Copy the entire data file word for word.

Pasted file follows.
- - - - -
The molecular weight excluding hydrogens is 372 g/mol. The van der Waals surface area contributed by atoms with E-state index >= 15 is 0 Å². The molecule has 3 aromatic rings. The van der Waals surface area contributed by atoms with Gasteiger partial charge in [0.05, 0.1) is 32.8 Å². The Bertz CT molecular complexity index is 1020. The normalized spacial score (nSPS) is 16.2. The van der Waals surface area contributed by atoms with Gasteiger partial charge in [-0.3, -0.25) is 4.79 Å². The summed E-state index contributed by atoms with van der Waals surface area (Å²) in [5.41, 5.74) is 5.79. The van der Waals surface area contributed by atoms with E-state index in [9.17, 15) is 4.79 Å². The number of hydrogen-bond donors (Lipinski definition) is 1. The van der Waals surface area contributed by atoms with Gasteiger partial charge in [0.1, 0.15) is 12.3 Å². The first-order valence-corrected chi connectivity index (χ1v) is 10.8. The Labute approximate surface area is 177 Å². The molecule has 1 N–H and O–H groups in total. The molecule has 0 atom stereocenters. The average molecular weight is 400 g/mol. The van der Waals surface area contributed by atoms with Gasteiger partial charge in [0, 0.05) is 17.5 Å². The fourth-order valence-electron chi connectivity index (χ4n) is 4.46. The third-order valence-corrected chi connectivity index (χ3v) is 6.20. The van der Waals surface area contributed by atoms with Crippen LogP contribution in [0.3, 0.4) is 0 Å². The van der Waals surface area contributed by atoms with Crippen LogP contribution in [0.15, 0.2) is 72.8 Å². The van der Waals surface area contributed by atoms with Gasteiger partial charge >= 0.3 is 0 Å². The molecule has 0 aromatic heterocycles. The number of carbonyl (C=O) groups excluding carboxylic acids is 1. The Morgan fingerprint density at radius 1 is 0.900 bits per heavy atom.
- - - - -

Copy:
The molecular weight excluding hydrogens is 372 g/mol. The van der Waals surface area contributed by atoms with E-state index >= 15 is 0 Å². The molecule has 3 aromatic rings. The van der Waals surface area contributed by atoms with Gasteiger partial charge in [0.05, 0.1) is 32.8 Å². The Bertz CT molecular complexity index is 1020. The normalized spacial score (nSPS) is 16.2. The van der Waals surface area contributed by atoms with Gasteiger partial charge in [-0.3, -0.25) is 4.79 Å². The summed E-state index contributed by atoms with van der Waals surface area (Å²) in [5.41, 5.74) is 5.79. The van der Waals surface area contributed by atoms with E-state index in [9.17, 15) is 4.79 Å². The number of hydrogen-bond donors (Lipinski definition) is 1. The van der Waals surface area contributed by atoms with Gasteiger partial charge in [0.1, 0.15) is 12.3 Å². The first-order valence-corrected chi connectivity index (χ1v) is 10.8. The Labute approximate surface area is 177 Å². The molecule has 1 N–H and O–H groups in total. The molecule has 0 atom stereocenters. The average molecular weight is 400 g/mol. The van der Waals surface area contributed by atoms with Gasteiger partial charge in [0, 0.05) is 17.5 Å². The fourth-order valence-electron chi connectivity index (χ4n) is 4.46. The third-order valence-corrected chi connectivity index (χ3v) is 6.20. The van der Waals surface area contributed by atoms with Crippen LogP contribution in [0.3, 0.4) is 0 Å². The van der Waals surface area contributed by atoms with Crippen LogP contribution in [0.15, 0.2) is 72.8 Å². The van der Waals surface area contributed by atoms with Gasteiger partial charge >= 0.3 is 0 Å². The molecule has 0 aromatic heterocycles. The number of carbonyl (C=O) groups excluding carboxylic acids is 1. The Morgan fingerprint density at radius 1 is 0.900 bits per heavy atom.